The Law

EUROPE: In most countries, the legal age for possession and public smoking is 16-18, while the legal age to buy tobacco is 18.

Exceptions to this:

  • Liechtenstein (≥16 for both)
  • Kosovo (No min. age for both)


AMERICA
: Regional legislation varies greatly, with minimum age being 16, 17, 18, 19, and 21 in different states (For detailed information visit https://en.wikipedia.org/wiki/Smoking_age)


ASIA AND AUSTRALIA: Most countries have either no legal age or a minimum age of 18 for possession, and a minimum age of 18 for purchasing tobacco.

Exceptions to this:

  • Bhutan: Sale, cultivation and production of tobacco are illegal
  • Bangladesh (≥16 for both)
  • Iraq (No min. age for both)
  • Japan (≥20 for both)
  • Mongolia (≥21 for both)
  • North Korea (≥17 for buying)
  • Singapore (≥19 for both)
  • South Korea (≥19 for possession, ≥20 for buying)
  • Sri Lanka (≥21 for buying)
  • Turkmenistan: Tobacco sales are illegal
  • Yemen (No min. age for both)
  • Samoa (≥21 for both)
  • Tokelau (≥16 for both)


AFRICA
: Most countries have no legal age for possession, but a minimum age of 18 for purchasing tobacco.

Exceptions to this:

  • Uganda (≥21 for buying)
  • Algeria (≥19 for buying)
  • Djibouti (≥16 for buying)
  • São Tomé and Principe (≥16 for buying)
  • Zambia (≥16 for buying)
  • Cameroon (No min. age for both)
  • Cape Verde (No min. age for both)
  • Central African Republic (No min. age for both)
  • Gambia (No min. age for both)
  • Guinea-Bissau (No min. age for both)
  • Lesotho (No min. age for both)
  • Malawi (No min. age for both)
  • Morocco (No min. age for both)
  • Somalia (No min. age for both)
  • South Sudan (No min. age for both)
  • Tunisia (No min. age for both)


Importantly, many of these countries, such as Australia and Russia, have smoking bans in place, prohibiting indoor smoking. You can read more about specific smoking bans here https://en.wikipedia.org/wiki/List_of_smoking_bans.

Newer bans have been placed in some countries, prohibiting electronic cigarettes in some countries either altogether or if containing nicotine. These are as follows:

  • Argentina: Banned
  • Australia: Permitted, if without nicotine
  • Austria: Banned
  • Belgium: Permitted, if without nicotine
  • Brazil: Banned
  • Brunei: Banned (fine of $10,000 can be imposed)
  • Colombia: Banned
  • Denmark: Permitted, if without nicotine
  • Thailand: Possession of e-cigarettes can be punishable by up to 10 years in prison.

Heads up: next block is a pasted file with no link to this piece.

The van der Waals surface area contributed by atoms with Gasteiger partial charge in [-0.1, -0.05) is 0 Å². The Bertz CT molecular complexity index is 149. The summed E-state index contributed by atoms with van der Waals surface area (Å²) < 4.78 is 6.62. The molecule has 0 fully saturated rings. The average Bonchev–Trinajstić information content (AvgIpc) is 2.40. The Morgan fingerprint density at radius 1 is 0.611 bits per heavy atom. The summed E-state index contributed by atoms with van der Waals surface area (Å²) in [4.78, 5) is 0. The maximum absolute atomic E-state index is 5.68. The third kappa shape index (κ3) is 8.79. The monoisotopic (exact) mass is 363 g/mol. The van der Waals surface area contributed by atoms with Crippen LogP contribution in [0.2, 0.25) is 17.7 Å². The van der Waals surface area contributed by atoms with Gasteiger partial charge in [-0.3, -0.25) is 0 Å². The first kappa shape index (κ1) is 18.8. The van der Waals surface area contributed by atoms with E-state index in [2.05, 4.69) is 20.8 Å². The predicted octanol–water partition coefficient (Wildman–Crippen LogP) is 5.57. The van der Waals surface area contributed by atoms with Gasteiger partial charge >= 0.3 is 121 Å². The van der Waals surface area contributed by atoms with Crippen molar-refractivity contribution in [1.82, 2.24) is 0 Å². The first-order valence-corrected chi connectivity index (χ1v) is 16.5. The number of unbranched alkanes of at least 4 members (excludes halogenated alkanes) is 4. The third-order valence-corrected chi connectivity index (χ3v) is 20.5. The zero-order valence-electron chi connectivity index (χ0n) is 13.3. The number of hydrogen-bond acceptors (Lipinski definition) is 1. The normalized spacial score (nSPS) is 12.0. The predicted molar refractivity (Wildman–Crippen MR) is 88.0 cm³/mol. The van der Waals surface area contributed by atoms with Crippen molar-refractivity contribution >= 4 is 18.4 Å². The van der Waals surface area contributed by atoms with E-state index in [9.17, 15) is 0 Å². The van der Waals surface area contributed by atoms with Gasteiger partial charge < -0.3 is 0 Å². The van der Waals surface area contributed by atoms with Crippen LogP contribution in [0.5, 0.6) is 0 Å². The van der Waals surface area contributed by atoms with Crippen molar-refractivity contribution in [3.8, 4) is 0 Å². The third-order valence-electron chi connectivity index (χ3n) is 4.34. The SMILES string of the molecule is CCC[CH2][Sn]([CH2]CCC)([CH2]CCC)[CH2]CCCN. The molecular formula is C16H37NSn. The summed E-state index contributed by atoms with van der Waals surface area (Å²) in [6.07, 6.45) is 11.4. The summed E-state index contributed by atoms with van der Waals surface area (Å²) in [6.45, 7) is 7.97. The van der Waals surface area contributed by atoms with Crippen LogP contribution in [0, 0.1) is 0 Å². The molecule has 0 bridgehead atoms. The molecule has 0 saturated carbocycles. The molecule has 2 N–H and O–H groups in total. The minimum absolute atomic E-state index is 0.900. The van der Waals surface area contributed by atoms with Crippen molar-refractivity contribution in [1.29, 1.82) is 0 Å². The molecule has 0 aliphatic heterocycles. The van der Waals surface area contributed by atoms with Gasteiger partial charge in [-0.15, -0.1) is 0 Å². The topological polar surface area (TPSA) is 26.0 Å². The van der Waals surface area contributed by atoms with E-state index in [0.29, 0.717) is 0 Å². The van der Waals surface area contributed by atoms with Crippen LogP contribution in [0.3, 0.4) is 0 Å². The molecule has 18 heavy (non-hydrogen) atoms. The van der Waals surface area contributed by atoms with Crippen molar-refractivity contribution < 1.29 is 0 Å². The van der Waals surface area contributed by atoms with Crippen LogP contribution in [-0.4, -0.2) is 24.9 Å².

More information, references, useful links...

References

  1. erowid.org
  2. https://en.wikipedia.org/wiki/Tobacco_smoking
  3. https://www.cdc.gov/tobacco/data_statistics/fact_sheets/fast_facts/index.htm
  4. Anthony, J. C., Warner, L. A., & Kessler, R. C. (1994) Comparative epidemiology of dependence on tobacco, alcohol, controlled substances, and inhalants: Basic findings from the National Comorbidity Survey
  5. Lopez-Quintero, C., et al (2011) Probability and predictors of transition from first use to dependence on nicotine, alcohol, cannabis, and cocaine: results of the National Epidemiologic Survey on Alcohol and Related Conditions (NESARC)
  6. https://vapingdaily.com/quitting-effects/nicotine-withdrawal-symptoms-timeline/
  7. https://drugscience.org.uk/drug-information/nicotine/#794865289
  8. Nutt, David (2012) Drugs- Without the Hot Air
  9. https://www.who.int/news-room/fact-sheets/detail/tobacco
  10. J.S. Wigand (2006) Additives, cigarette design and tobacco product regulation-a report to world health organization tobacco free initiative tobacco product regulation group
  11. K. Bjartveit, A. Tverdal (2005) Health consequences of smoking 1–4 cigarettes per day
  12. Allan Hackshaw et al., (2018) Low cigarette consumption and risk of coronary heart disease and stroke: meta-analysis of 141 cohort studies in 55 study reports
  13. King AC, Epstein AM. “Alcohol dose-dependent increases in smoking urge in light smokers”. Alcohol Clin Exp Res. 2005 Apr 18;29(4):547-52.)
  14. https://science.howstuffworks.com/nicotine1.htm
  15. http://addictionblog.org/infographics/nicotine-metabolism-in-the-body-how-nicotine-affects-the-brain-infographic/
  16. Lisa A. Kroon (2007) Drug interactions with smoking
  17. https://www.erowid.org/chemicals/nicotine/nicotine_article2.shtml
  18. https://tobaccocontrol.bmj.com/content/7/4/369
  19. https://www.nhs.uk/live-well/quit-smoking/10-myths-about-stop-smoking-treatments/
  20. https://www.rch.org.au/clinicalguide/guideline_index/Nicotine_Poisoning/
  21. https://www.lung.org/about-us/blog/2019/10/nic-sick.html
  22. https://www.ncbi.nlm.nih.gov/pmc/articles/PMC3880486/
  23. https://www.thelancet.com/journals/lanonc/article/PIIS1470-2045(09)70326-2/fulltext?_eventId=login#back-bib1
  24. https://bnf.nice.org.uk/drug/nicotine.html
  25. https://www.addictionsandrecovery.org/quit-smoking/how-to-quit-smoking-plan.htm
  26. https://www.nhs.uk/smokefree/why-quit/what-will-quitting-be-like